Business rescue practitioners
30 April 2022 16:00 by Merilyn Kader
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In Shiva Uranium (Pty) Limited (In Business Rescue) and Another v Tayob and Others 2022 (2) BCLR 197 (CC), if a company enters business rescue voluntarily in terms of s 129, the power to appoint a substitute, if the practitioner resigns, remains with the company.
By Merilyn Rowena Kader LLB (Unisa), Legal Editor at LexisNexis South Africa.
Company law - Business rescue practitioners: In Shiva Uranium (Pty) Limited (In Business Rescue) and Another v Tayob and Others 2022 (2) BCLR 197 (CC), the board of directors of Shiva resolved to place it in business rescue in terms of s 129 of the Companies Act 71 of 2008 (the Act). The board appointed Messrs Klopper and Knoop as Shiva’s business rescue practitioners. The Industrial Development Corporation, a major creditor of Shiva, brought an application in terms of s 130(1)(b) of the Act to remove Klopper and Knoop as the business rescue practitioners and to replace them with one Mr Murray in terms of s 130(6)(b) of the Act. When the application was due to be heard, Klopper and Knoop resigned. An order was made by consent, which recorded the resignation of Klopper and Knoop, appointed Mr Murray as the new business rescue practitioner and directed the Companies and Intellectual Property Commission (the CIPC) to appoint an additional business rescue practitioner to assist Mr Murray. Second applicant, Mr Monyela, was then appointed by the CIPC as an additional business rescue practitioner. Later Mr Murray resigned. Prior to his resignation, Mr Murray and Mr Monyela passed a resolution to appoint third respondent, one Mr Damons, as Mr Murray’s replacement. This resulted in a dispute.
Shiva’s board passed a resolution resolving to appoint first and second respondents, Mahomed Tayob and Eugene Januarie, as the company’s business rescue practitioners. Mr Monyela, on his own behalf and purportedly on behalf of Shiva, brought proceedings in the Companies Tribunal (the Tribunal) to compel the CIPC to accept the filing of Mr Damons’ appointment and to remove the filing of Messrs Tayob and Januarie’s appointments. The Tribunal decided the case in Mr Monyela’s favour. Messrs Tayob and Januarie approached the High Court seeking to interdict the CIPC from implementing the Tribunal’s ruling. The High Court dismissed the application, holding that following a resignation by a business rescue practitioner, in casu Mr Murray, the board could only appoint Messrs Tayob and Januarie as business rescue practitioners with the authorisation of Mr Monyela in accordance with s 137(2) of the Act. Messrs Tayob and Januarie appealed against this decision to the SCA.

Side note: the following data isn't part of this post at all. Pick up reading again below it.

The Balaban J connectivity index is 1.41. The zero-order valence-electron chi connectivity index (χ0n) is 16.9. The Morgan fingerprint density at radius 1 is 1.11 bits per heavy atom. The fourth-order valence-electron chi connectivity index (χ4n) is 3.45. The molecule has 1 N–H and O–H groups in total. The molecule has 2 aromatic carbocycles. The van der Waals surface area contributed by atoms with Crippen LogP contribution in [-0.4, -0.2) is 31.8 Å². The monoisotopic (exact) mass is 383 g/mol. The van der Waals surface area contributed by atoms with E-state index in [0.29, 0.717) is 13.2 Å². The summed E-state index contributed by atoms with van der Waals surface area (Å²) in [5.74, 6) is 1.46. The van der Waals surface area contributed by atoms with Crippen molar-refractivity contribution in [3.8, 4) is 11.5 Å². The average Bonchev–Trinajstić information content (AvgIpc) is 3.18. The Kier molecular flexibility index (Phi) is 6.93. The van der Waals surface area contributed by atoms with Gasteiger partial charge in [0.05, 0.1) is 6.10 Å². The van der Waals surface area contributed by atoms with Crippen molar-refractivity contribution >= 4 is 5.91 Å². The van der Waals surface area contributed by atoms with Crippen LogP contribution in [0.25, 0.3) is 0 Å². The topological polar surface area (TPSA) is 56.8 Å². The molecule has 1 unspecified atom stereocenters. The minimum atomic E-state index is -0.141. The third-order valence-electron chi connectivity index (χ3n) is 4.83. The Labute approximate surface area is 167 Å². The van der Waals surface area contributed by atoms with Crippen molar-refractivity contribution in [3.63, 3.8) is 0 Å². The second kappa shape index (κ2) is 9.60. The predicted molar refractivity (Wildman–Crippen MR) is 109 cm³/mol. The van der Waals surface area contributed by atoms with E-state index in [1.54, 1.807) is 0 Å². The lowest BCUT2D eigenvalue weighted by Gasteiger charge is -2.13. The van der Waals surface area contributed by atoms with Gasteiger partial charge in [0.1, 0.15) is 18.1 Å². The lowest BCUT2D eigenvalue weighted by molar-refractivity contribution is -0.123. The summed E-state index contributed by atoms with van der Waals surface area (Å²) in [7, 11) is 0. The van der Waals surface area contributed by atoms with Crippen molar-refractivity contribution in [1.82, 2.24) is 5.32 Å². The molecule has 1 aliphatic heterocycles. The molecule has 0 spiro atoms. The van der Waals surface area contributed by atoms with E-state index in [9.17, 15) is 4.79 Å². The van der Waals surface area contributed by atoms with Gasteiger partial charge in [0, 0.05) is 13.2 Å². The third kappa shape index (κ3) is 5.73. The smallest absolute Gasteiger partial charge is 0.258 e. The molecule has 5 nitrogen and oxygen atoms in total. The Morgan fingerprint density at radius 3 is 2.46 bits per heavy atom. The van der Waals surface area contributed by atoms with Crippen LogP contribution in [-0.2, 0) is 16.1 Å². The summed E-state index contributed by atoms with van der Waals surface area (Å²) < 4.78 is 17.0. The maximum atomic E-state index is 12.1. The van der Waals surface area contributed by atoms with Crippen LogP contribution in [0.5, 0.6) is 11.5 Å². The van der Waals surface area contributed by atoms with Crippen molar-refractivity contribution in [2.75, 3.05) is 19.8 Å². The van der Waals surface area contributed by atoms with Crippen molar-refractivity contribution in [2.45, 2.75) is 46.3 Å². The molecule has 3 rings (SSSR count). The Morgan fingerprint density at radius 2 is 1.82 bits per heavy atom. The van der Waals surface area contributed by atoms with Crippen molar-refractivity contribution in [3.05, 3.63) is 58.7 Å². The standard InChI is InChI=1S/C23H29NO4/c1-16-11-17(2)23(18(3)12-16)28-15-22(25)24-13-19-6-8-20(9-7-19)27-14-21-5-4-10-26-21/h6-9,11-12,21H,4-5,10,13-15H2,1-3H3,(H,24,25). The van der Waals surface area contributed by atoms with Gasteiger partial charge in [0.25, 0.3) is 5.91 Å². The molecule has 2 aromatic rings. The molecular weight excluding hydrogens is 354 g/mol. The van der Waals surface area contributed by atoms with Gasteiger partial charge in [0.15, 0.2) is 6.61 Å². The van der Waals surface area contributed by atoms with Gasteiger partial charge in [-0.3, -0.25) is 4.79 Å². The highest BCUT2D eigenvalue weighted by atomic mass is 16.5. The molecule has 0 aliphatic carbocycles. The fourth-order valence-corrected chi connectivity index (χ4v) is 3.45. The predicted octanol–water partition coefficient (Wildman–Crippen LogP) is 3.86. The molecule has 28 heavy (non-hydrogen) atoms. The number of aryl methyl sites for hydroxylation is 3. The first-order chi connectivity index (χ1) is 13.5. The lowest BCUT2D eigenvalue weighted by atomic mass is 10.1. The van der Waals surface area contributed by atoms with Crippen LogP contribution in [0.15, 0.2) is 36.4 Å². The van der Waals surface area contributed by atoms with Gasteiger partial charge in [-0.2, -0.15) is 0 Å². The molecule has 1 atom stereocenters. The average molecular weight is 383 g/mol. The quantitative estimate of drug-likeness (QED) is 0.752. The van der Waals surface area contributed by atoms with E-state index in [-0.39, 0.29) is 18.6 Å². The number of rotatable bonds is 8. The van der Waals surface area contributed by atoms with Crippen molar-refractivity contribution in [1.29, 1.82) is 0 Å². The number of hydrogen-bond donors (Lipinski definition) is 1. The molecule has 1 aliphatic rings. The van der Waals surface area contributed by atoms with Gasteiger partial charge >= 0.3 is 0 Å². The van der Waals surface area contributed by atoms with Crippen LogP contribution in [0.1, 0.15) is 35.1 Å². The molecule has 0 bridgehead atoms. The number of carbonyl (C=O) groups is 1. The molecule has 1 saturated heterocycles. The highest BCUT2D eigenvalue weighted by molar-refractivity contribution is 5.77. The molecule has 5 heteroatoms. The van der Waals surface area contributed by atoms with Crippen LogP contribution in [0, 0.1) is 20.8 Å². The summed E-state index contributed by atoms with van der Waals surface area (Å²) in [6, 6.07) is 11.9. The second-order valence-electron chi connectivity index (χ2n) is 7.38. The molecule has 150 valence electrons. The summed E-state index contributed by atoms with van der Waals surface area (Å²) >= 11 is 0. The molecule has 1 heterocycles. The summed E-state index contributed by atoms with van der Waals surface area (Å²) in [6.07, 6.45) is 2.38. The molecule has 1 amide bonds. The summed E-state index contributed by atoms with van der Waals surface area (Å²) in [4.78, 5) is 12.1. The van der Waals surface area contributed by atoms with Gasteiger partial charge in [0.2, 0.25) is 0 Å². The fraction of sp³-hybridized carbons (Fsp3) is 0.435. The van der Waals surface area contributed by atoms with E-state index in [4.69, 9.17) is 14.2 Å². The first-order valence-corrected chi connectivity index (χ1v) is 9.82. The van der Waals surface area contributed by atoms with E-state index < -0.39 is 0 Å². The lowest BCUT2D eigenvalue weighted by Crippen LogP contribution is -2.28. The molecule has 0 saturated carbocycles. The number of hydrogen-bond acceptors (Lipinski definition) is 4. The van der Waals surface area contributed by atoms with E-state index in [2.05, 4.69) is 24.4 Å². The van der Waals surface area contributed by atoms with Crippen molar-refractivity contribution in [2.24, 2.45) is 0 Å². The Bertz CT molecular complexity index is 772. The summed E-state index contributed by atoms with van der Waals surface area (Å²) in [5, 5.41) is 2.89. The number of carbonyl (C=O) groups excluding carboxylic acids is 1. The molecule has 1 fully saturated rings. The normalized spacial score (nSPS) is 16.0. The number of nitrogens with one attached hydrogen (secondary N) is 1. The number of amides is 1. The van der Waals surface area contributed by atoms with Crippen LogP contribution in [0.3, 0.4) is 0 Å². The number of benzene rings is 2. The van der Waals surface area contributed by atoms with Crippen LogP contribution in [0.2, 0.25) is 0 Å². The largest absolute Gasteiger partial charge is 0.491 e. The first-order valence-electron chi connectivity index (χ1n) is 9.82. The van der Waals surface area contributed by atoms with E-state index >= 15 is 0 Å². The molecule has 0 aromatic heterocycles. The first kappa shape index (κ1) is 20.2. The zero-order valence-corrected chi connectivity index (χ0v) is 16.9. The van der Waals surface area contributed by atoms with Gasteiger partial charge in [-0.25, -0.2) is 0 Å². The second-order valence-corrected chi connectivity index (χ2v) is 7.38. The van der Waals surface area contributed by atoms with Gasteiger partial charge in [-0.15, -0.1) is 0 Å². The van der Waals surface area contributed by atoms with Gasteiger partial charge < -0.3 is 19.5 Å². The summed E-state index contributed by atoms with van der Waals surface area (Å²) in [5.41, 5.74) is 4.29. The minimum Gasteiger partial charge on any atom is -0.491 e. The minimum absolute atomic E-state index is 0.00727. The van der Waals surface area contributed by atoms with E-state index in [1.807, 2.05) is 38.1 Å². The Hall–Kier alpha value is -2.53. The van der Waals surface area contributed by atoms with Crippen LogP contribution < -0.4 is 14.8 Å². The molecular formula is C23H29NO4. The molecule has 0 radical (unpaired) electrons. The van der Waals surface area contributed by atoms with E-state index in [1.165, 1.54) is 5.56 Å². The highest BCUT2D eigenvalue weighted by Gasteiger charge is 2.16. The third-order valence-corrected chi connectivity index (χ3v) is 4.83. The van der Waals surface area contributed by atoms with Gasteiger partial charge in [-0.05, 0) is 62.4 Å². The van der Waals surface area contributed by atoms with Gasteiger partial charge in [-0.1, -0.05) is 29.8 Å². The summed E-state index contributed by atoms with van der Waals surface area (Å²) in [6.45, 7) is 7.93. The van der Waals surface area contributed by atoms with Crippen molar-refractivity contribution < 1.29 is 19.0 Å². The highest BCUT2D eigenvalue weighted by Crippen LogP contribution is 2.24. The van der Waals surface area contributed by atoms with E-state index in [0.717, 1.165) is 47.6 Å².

The SCA held that the powers and duties of the practitioner related to the ‘management’ of the company, namely running the company on a day-to-day basis. A decision taken by directors on behalf of the company to appoint a substitute practitioner in terms of s 139(3) was an act of governance falling outside the ambit of the practitioner’s ‘management’ of the company. Accordingly, the board had not required the approval of the company’s business rescue practitioners in order to appoint Messrs Tayob and Januarie. The SCA held that if a company enters business rescue voluntarily in terms of s 129, the power to appoint a substitute, if the practitioner resigns, remains with the company. Conversely, if a company enters business rescue compulsorily, the power to appoint a substitute, if the practitioner resigns, remains with the affected person who brought the original application for business rescue.
Applicants approached the CC seeking leave to appeal against the judgment of the SCA. In a unanimous judgment (per Rogers AJ with Madlanga, Majiedt, Mhlantla, Theron, Tshiqi JJ, Madondo, Pillay and Tlaletsi AJJ concurring) the court dismissed the application for leave to appeal. The court found that it would have jurisdiction to hear the appeal because the question that arose was one of public importance. However, the fact that the matter engaged the court’s jurisdiction did not mean, without more, that it was in the interests of justice to hear the appeal. The court observed that the question that arose was the following: Where, in the case of a voluntary business rescue initiated in terms of s 129 of the Act, a business rescue practitioner appointed by a court in terms of s 130(6)(a) in place of the company-appointed practitioner resigns, who has the power to appoint the court-appointed practitioner’s replacement? The answer to that question depended on the proper interpretation of s 139(3).
The court held that the SCA had correctly concluded that on Mr Murray’s resignation the right to appoint his replacement vested in Shiva’s board of directors and that Messrs Tayob and Januarie had thus been validly appointed. It followed that there were no prospects that applicants’ contentions would succeed. It was not in the interests of justice to hear the appeal. The application for leave to appeal fell to be dismissed.
Merilyn Rowena Kader
Legal Editor at LexisNexis